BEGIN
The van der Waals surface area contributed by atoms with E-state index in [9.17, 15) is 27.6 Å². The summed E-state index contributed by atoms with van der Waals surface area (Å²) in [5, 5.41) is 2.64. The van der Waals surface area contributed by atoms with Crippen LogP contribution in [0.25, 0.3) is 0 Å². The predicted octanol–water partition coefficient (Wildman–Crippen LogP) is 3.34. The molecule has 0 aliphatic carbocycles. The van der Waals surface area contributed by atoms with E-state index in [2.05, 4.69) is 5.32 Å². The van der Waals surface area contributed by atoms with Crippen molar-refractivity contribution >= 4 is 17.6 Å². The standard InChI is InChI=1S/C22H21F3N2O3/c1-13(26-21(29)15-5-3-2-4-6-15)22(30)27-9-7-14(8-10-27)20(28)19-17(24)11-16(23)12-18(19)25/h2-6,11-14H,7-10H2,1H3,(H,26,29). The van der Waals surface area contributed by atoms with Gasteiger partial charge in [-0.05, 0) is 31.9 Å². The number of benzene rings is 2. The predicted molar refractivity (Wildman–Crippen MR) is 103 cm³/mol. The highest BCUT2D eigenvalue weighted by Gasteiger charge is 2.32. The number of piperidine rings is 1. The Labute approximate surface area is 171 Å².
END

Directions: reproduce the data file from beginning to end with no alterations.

The van der Waals surface area contributed by atoms with E-state index in [9.17, 15) is 27.6 Å². The summed E-state index contributed by atoms with van der Waals surface area (Å²) in [5, 5.41) is 2.64. The van der Waals surface area contributed by atoms with Crippen LogP contribution in [0.25, 0.3) is 0 Å². The predicted octanol–water partition coefficient (Wildman–Crippen LogP) is 3.34. The molecule has 0 aliphatic carbocycles. The van der Waals surface area contributed by atoms with E-state index in [2.05, 4.69) is 5.32 Å². The van der Waals surface area contributed by atoms with Crippen molar-refractivity contribution >= 4 is 17.6 Å². The standard InChI is InChI=1S/C22H21F3N2O3/c1-13(26-21(29)15-5-3-2-4-6-15)22(30)27-9-7-14(8-10-27)20(28)19-17(24)11-16(23)12-18(19)25/h2-6,11-14H,7-10H2,1H3,(H,26,29). The van der Waals surface area contributed by atoms with Gasteiger partial charge in [-0.05, 0) is 31.9 Å². The number of benzene rings is 2. The predicted molar refractivity (Wildman–Crippen MR) is 103 cm³/mol. The highest BCUT2D eigenvalue weighted by Gasteiger charge is 2.32. The number of piperidine rings is 1. The Labute approximate surface area is 171 Å².